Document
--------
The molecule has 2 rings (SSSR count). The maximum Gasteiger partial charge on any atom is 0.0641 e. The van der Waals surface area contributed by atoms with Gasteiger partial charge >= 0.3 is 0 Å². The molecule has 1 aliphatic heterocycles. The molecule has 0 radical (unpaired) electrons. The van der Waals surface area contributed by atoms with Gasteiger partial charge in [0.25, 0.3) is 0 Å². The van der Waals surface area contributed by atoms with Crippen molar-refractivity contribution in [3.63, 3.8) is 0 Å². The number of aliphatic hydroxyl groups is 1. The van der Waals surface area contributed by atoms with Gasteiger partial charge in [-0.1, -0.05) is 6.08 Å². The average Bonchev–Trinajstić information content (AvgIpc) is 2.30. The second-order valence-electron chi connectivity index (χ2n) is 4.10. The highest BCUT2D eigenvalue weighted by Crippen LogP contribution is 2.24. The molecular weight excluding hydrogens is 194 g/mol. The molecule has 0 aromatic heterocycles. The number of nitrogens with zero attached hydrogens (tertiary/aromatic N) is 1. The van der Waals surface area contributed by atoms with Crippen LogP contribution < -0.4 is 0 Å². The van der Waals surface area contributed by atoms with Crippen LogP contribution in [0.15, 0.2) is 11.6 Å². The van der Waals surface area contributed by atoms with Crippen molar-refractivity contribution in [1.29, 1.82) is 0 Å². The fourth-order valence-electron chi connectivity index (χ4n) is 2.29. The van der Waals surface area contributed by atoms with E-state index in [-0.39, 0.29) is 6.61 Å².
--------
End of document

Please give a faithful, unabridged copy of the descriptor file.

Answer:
The molecule has 2 rings (SSSR count). The maximum Gasteiger partial charge on any atom is 0.0641 e. The van der Waals surface area contributed by atoms with Gasteiger partial charge >= 0.3 is 0 Å². The molecule has 1 aliphatic heterocycles. The molecule has 0 radical (unpaired) electrons. The van der Waals surface area contributed by atoms with Gasteiger partial charge in [0.25, 0.3) is 0 Å². The van der Waals surface area contributed by atoms with Crippen molar-refractivity contribution in [3.63, 3.8) is 0 Å². The number of aliphatic hydroxyl groups is 1. The van der Waals surface area contributed by atoms with Gasteiger partial charge in [-0.1, -0.05) is 6.08 Å². The average Bonchev–Trinajstić information content (AvgIpc) is 2.30. The second-order valence-electron chi connectivity index (χ2n) is 4.10. The highest BCUT2D eigenvalue weighted by Crippen LogP contribution is 2.24. The molecular weight excluding hydrogens is 194 g/mol. The molecule has 0 aromatic heterocycles. The number of nitrogens with zero attached hydrogens (tertiary/aromatic N) is 1. The van der Waals surface area contributed by atoms with Crippen LogP contribution < -0.4 is 0 Å². The van der Waals surface area contributed by atoms with Crippen LogP contribution in [0.15, 0.2) is 11.6 Å². The van der Waals surface area contributed by atoms with Crippen molar-refractivity contribution in [1.29, 1.82) is 0 Å². The fourth-order valence-electron chi connectivity index (χ4n) is 2.29. The van der Waals surface area contributed by atoms with E-state index in [-0.39, 0.29) is 6.61 Å².